• Multi-pass welds are typically machinable.
    • Manufactured under a quality system certified to ISO 9001 requirements.
    That sounds even better than the weldall to me.

  26. #26
    dangerous fugitive
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    Only tid-bit I can add - if using the stainless rods (or possibly the ones made for cast) - if you can't get it to stick well, you might find it easier to first run a bead of weld all around the cast exhaust and _then_ later try to weld the new flange to the welded up section of the exhaust, rather than mating both together with one weld. If you can get it to stick, fine, if not try the above to get you out of a jam.
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  27. #27
    Ready... Take aim... oldcorollas's Avatar
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    the lincoln stuff sounds more like high carbon... and the weldall has shiteloads of chromium....

    if i was in Aus, i would offer to do some cross-sections and analysis of a weld for the heck of it

    hmm.. or i could simulate the weld in a vac arc furnace here (yes yes, nerd alert....)
    "I'm a retarded Doctor, not a retarded Mechanic"

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    Registered User GSRman's Avatar
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    I'm just subscribing to this thread so i can read what corollas said sometime when im awake
    This is a post i wrote by mistake, which is nice...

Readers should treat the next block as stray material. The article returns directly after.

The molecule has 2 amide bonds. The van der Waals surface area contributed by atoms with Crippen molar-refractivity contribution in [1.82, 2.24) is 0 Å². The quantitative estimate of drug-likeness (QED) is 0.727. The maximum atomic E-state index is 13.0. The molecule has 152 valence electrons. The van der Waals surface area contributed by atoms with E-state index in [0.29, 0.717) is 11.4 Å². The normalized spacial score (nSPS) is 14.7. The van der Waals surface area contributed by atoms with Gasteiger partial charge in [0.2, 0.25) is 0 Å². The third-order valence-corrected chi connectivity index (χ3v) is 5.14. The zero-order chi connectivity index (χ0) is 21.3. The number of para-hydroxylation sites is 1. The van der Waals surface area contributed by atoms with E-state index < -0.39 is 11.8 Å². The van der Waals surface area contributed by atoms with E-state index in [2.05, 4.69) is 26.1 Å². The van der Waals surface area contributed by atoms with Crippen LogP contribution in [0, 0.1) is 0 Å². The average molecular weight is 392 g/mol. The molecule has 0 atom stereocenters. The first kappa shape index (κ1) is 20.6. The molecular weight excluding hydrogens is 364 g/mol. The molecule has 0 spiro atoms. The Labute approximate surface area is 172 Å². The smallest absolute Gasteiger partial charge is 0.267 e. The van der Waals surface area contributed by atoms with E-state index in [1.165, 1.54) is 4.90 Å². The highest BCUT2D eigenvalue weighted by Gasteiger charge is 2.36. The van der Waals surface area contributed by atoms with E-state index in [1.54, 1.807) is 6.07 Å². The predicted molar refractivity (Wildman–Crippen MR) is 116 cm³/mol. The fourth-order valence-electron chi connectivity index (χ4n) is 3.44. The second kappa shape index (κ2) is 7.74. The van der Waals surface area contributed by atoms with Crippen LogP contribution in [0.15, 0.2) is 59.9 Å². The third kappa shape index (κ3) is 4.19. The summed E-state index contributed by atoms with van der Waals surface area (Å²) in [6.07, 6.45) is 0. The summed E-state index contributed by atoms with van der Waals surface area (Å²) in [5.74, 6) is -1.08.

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    Registered User RB30-POWER's Avatar
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    a few posts in here by 6boost if they help at all

    http://www.calaisturbo.com.au/showth...egate+manifold

  30. #30
    sleepr
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    Quote Originally Posted by oldcorollas
    when cast iron is repaired, a high carbon filler might be used, combined with slow cooling, to try and preserve the grey or SG structure of the iron...
    Correct - having studied this only last year - I would recommend slow cooling as this tends to form longer more aligned crystal structures with less chance of shear dislocations.

    Quenching - if applied properly could result in good properties but this is usually done at sub-zero temps and just dunking it in a bucket of water would most likely result in a very unstable - brittle martensite..
    Last edited by jett; 11-11-06 at 09:40 AM.